Of course, those criminologists could have just looked to Walt Disney himself for inspiration. Official Disney books are not shy about relaying a story about Walt’s attitude toward trash on the ground. He wanted loads of sweepers, because he believed that if people saw trash on the ground, they’d be more likely to litter themselves. But if the ground was spotless, they’d make an effort to find a trashcan. Of course, Walt was decades ahead of his time, as always, and he was exactly right.
It seems that the modern-day company that bears his name has forgotten this particular principle. Or perhaps there are individuals reporting the problems, but there just isn’t budget to fix them. That would be a crisis of leadership.
But the problem of staleness goes beyond upkeep. It’s true that they update games, but the other “experiences” never update. They are the same, by and large, as when they debuted in 1998. That’s fifteen years of identical simulator type games… and the graphics are fifteen years old. That makes them early-version vector graphics that don’t look anywhere close to cutting edge to today’s gamers. In fact, they look old school and contribute mightily to the sense that this facility is standing still, a time traveler from 1998 that would be more at home in a Stephen King novel than the world’s premiere vacation destination.
But even aside from THAT, there is still more reason to bemoan those non-arcade and virtual reality experiences: they are dying out. Over time, some have been removed and just not replaced.
- The “Cybrolator” elevator ride with an animated Genie from Aladdin doing many antics was discontinued in 2011, and the elevators are now unthemed.
- The other elevators in the facility used to have maps inside each elevator; now the elevators are plain and undecorated, and the maps are outside each door.
- The Treasure of the Incas remote-controlled cars in the flooring was removed in 2007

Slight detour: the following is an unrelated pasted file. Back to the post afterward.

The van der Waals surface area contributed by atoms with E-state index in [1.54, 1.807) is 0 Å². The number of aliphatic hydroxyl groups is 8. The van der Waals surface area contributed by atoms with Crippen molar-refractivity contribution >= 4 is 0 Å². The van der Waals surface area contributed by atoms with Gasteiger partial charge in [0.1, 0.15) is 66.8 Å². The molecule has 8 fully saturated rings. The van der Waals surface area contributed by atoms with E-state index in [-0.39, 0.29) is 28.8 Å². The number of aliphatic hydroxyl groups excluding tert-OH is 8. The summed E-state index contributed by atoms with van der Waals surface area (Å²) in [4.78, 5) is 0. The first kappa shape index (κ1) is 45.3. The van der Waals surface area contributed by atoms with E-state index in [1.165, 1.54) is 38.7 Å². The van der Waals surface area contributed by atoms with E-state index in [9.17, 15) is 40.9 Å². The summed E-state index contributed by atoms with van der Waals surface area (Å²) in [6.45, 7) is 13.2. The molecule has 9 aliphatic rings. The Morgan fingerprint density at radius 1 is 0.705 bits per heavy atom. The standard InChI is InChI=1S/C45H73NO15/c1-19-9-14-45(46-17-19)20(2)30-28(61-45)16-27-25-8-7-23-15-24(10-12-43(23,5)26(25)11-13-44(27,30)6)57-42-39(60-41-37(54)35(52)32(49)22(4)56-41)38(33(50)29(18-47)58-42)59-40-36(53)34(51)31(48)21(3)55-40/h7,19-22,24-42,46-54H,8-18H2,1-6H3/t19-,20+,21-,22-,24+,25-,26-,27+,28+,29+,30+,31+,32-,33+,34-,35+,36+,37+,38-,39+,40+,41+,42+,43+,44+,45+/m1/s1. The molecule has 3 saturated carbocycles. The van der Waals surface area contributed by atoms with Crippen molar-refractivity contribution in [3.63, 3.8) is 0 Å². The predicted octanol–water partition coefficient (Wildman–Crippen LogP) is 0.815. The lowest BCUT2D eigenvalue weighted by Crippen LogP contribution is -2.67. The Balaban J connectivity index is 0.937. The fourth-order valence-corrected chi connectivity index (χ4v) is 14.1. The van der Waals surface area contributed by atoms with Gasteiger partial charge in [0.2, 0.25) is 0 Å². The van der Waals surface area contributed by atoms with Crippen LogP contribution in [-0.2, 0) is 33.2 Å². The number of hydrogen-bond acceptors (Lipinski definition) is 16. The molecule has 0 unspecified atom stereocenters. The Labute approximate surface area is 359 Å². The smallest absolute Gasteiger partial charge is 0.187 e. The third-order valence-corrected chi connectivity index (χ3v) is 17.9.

- Magic Mirrors (with face-editing software) in the Create zone was removed in 2005
- Cave of Wonders slide from the 3rd floor to the 1st was removed in the first year of operation. I never saw this one. Was it operationally unsafe?
So in a real sense, you now get less for your money than you did when the facility was brand new. Plus in those days they actually used all four of the Ride the Comix “vehicles”. These days two of them just sit there unused and empty. More “broken windows.”
At least we can take comfort in the fact that as the experience is diminished, the admission price has been dropping proportionally. What used to cost $25 in 2002 (about $33 adjusted for inflation) is fortunately much cheaper… oh wait. Admission is NOT $33 now. It’s $46. I guess the price has gone up, after all.
There used to be two Cheesecake Factory eateries here, right next to each other. I always thought the placement was a little weird, but whatever. In 2008, their contract expired, and Disney took over FoodQuest. Well, one of the locations, anyway. The other one was left alone, and covered by a glittering curtain (hey, it beats a bunch of nets or a disco ball, right?) For almost five years, this facility has just sat here, unused, behind the curtain.
The bottom line is that DisneyQuest is still fun. People who feel like their admission is “free” (even though it isn’t) probably don’t feel ripped off, which is why there hasn’t been too big an outcry from the public about this stagnant facility. But part of me is sad to see a Disney “park” fade like this. It’s not like everything went to pot in one day. This has been a long time in developing; it’s a classic Decline by Degrees.
Top Tips for Visiting the Tokyo Disney Resort
If you’ve got a “yen” to visit the Disney parks that still look pristine (no Declining by Degrees here!) then you’ll want to head to Tokyo. My revised travel book, now titled Top Tips for Visiting the Tokyo Disney Resort, has been available on Kindle for a few weeks (remember you can get a free Kindle reader for your PC or your Mac)… now it’s available as a paperback on Amazon as well! It costs a much-reduced $8.99 now, and has 176 pages.
SeaWorld Just for Kids concerts
SeaWorld’s promotion for early 2013 is aimed at kids–free concerts in the indoor Nautilus theater (three times a day). The lineup reads like a Disney Channel brochure!
Saturday, January 12 Imagination Movers
Saturday, January 19 Laurie Berkner – Solo Performance
Saturday, January 26 Choo-Choo Soul with Genevieve
Saturday, February 4 Kratt Brothers Live featuring the stars of Wild Kratts
More information and updates
Readers are invited to connect with Kevin online and face to face at the following locations:
- UltimateOrlando.com – Kevin’s personal blog for daily WDW updates
- Public Facebook page – or friend his personal Facebook account
- Twitter feed (user UltOrlando)
- Google+ account (user cafeorleans)
- Email at [email protected]
- Weekly Walt Disney World, a Facebook group of regulars who visit Disney World each weekend. Visitors from out of town are encouraged to come and say hello when in Orlando! Join the FB group to learn when/where the next meet is.
- Kevin’s books on Amazon